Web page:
Posted on June 25, 2019
CMS has revamped the MIPS Promoting Interoperability (PI) category for the 2019 performance year, focusing more on interoperability and patient access to their health information. Beginning this year, 2015 Edition Certified Electronic Health Record Technology (CEHRT) is required to attest to the PI category. Additionally, the PI measures have been modified and MIPS eligible clinicians and groups will be scored solely on their performance on the measures. Making sense of all of the requirements can be challenging, so in this blog we will examine the major changes and how they could impact MIPS scores.
2015 Edition CEHRT Required
The PI category is still worth 25% of your total MIPS score and requires a minimum of any continuous 90-day reporting period during the calendar year. However, MIPS eligible clinicians and groups must now have a 2015 Edition EHR to attest to PI (formerly known as Stage 3 under Meaningful Use). A 2015 Edition EHR must be in place by the first day of the PI performance period, and the product must receive its certification by the last day of the PI performance period. This means your PI performance period could be October 3, 2019 through December 31, 2019.
Not sure if your EHR vendor is 2015 certified? You can search for your EHR product(s) on the Certified Health IT Product List (CHPL) website here.
Important: The last day your 2015 Edition EHR must be in place is October 3, 2019. If you are still using 2014 Edition CEHRT, you should contact your EHR vendor as soon as possible to find out if and when they will receive 2015 Edition certification. There are many changes between the 2014 Edition and 2015 Edition CEHRT, so it’s important to discuss the new functionality, workflows and training with your EHR vendor to minimize any disruption to your practice.
Fewer PI Objectives and Measures
CMS has adopted a smaller set of PI objectives and measures for 2019. Measures are no longer classified as base, performance and bonus score measures. Instead, there is a single set of objectives and measures (including new and existing PI measures) that will be scored based on a clinician’s or group’s performance. All measures are required from each of the 4 objectives (except for the bonus measures), unless an exclusion is claimed.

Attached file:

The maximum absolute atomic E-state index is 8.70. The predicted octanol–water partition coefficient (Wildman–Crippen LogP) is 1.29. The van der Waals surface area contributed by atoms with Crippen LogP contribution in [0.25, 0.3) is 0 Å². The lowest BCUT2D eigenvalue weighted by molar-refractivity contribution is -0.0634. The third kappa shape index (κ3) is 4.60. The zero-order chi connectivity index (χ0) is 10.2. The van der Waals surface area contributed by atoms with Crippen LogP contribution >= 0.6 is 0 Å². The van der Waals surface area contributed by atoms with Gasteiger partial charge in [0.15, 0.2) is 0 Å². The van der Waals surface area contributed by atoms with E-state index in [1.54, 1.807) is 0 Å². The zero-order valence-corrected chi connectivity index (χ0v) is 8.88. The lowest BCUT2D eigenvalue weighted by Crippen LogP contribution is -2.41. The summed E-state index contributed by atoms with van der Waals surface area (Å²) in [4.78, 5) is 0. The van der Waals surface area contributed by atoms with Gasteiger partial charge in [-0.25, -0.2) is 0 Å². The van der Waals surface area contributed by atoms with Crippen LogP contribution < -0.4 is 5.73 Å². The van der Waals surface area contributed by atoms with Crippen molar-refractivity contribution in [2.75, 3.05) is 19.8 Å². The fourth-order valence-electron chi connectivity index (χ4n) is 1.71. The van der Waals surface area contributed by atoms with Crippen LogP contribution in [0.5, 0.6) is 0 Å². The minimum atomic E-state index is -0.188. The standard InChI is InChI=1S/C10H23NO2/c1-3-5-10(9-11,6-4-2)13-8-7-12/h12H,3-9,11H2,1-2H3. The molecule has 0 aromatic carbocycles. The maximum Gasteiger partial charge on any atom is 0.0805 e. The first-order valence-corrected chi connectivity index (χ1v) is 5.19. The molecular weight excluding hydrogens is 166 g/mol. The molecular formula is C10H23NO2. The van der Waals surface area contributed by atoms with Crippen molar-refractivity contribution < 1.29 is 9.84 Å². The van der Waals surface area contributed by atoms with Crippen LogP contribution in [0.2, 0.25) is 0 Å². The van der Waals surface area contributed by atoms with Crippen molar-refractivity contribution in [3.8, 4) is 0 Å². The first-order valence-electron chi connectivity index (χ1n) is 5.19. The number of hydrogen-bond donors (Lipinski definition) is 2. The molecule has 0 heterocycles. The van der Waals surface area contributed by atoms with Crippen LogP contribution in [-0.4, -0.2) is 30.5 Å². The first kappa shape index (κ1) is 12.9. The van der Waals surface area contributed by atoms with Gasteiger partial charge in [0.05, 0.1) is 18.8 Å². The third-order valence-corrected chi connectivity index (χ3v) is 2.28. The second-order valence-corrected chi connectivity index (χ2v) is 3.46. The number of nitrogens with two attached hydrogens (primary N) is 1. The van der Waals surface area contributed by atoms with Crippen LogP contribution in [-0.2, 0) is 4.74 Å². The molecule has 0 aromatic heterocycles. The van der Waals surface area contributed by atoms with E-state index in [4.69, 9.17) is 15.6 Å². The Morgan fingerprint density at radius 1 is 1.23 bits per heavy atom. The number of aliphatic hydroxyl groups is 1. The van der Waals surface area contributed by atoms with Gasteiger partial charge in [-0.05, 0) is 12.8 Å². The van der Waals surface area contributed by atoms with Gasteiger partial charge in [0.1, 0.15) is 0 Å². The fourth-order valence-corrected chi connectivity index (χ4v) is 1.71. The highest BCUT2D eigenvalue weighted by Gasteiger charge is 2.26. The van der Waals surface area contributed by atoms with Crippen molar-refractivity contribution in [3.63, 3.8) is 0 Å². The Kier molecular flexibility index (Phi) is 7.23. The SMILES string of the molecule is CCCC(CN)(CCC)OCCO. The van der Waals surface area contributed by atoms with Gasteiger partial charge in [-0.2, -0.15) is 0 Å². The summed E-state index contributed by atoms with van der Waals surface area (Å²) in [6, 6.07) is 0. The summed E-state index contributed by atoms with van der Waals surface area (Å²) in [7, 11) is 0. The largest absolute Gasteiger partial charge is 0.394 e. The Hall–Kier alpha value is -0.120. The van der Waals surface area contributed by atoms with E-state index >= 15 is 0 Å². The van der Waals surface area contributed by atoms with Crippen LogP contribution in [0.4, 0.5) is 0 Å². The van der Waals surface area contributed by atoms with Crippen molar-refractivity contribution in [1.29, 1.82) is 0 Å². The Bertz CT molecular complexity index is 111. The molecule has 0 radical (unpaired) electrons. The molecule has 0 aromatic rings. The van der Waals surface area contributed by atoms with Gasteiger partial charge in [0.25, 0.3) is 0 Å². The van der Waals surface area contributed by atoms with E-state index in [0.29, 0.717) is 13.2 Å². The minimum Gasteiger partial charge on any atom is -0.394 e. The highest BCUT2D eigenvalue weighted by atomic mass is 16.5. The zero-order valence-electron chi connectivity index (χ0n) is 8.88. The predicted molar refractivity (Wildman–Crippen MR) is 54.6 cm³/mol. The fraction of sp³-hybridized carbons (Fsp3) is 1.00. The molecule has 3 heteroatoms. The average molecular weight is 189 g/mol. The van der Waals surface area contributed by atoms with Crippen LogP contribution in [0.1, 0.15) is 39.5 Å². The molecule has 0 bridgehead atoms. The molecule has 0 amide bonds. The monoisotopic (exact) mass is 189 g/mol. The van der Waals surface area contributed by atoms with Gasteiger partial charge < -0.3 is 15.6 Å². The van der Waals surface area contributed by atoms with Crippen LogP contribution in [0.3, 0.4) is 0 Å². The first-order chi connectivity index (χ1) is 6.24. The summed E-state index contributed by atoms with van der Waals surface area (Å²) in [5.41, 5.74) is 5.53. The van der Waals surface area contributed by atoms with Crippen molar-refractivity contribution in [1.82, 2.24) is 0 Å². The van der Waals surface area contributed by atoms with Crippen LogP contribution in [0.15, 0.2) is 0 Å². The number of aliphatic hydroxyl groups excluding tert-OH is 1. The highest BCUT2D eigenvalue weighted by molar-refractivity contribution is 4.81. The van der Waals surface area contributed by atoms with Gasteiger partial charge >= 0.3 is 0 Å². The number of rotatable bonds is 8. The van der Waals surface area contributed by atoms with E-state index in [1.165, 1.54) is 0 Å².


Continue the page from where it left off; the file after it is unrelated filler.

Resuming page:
More details about what’s required for each of the PI measures can be found here.
CMS has eliminated bonus points for reporting Improvement Activities via an EHR and reporting to more than 2 public health agencies or clinical data registries. Remember, if you are reporting MIPS to a Qualified Registry, it does not count towards the Public Health and Clinical Data Exchange objective. Click here for more information on how to engage with MDinteractive’s Clinical Data Registry to ensure you earn PI points for this measure.
Important: A Security Risk Analysis is not a scored measure this year, but is still required to achieve any points in this category. Clinicians must also submit a “yes” to:
- The Prevention of Information Blocking Attestation
- The ONC Direct Review Attestation
The PI performance category is still worth 25% of your total MIPS score. The total number of potential PI points has been reduced from 165 points in 2018 to 110 points in 2019, but the score is still capped at 100 maximum points. Each PI measure is now scored based on your performance on the measure (e.g., the numerator/denominator submitted or answering “yes,” if applicable), and all of the points will be added together to calculate your total PI performance category score.